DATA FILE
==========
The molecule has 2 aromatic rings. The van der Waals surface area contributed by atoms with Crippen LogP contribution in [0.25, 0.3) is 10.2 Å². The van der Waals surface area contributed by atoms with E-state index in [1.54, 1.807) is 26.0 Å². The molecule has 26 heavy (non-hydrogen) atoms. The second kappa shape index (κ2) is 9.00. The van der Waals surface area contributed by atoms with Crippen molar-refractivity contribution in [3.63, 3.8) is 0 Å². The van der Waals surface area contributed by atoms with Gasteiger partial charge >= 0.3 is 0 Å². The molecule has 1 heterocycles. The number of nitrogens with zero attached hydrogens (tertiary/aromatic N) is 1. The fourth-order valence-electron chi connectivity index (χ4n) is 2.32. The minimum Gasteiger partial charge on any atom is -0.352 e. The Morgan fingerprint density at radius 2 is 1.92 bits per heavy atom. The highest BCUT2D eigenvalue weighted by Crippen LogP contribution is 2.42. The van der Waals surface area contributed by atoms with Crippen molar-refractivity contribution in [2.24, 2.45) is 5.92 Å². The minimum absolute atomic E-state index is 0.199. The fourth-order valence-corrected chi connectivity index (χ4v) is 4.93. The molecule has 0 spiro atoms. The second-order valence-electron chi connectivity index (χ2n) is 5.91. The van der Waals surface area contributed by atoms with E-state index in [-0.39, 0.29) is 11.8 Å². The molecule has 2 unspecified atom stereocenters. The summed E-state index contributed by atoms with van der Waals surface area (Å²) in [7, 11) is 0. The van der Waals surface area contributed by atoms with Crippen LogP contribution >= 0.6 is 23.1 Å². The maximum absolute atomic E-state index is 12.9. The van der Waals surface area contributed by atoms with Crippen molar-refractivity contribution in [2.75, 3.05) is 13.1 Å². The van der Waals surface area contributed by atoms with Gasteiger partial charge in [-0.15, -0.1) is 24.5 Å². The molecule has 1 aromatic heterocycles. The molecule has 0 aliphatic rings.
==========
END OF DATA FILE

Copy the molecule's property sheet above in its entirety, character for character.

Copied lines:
The molecule has 2 aromatic rings. The van der Waals surface area contributed by atoms with Crippen LogP contribution in [0.25, 0.3) is 10.2 Å². The van der Waals surface area contributed by atoms with E-state index in [1.54, 1.807) is 26.0 Å². The molecule has 26 heavy (non-hydrogen) atoms. The second kappa shape index (κ2) is 9.00. The van der Waals surface area contributed by atoms with Crippen molar-refractivity contribution in [3.63, 3.8) is 0 Å². The van der Waals surface area contributed by atoms with Gasteiger partial charge >= 0.3 is 0 Å². The molecule has 1 heterocycles. The number of nitrogens with zero attached hydrogens (tertiary/aromatic N) is 1. The fourth-order valence-electron chi connectivity index (χ4n) is 2.32. The minimum Gasteiger partial charge on any atom is -0.352 e. The Morgan fingerprint density at radius 2 is 1.92 bits per heavy atom. The highest BCUT2D eigenvalue weighted by Crippen LogP contribution is 2.42. The van der Waals surface area contributed by atoms with Crippen molar-refractivity contribution in [2.24, 2.45) is 5.92 Å². The minimum absolute atomic E-state index is 0.199. The fourth-order valence-corrected chi connectivity index (χ4v) is 4.93. The molecule has 0 spiro atoms. The second-order valence-electron chi connectivity index (χ2n) is 5.91. The van der Waals surface area contributed by atoms with E-state index in [-0.39, 0.29) is 11.8 Å². The molecule has 2 unspecified atom stereocenters. The summed E-state index contributed by atoms with van der Waals surface area (Å²) in [7, 11) is 0. The van der Waals surface area contributed by atoms with Crippen LogP contribution >= 0.6 is 23.1 Å². The maximum absolute atomic E-state index is 12.9. The van der Waals surface area contributed by atoms with Crippen molar-refractivity contribution in [2.75, 3.05) is 13.1 Å². The van der Waals surface area contributed by atoms with Gasteiger partial charge in [-0.15, -0.1) is 24.5 Å². The molecule has 1 aromatic heterocycles. The molecule has 0 aliphatic rings.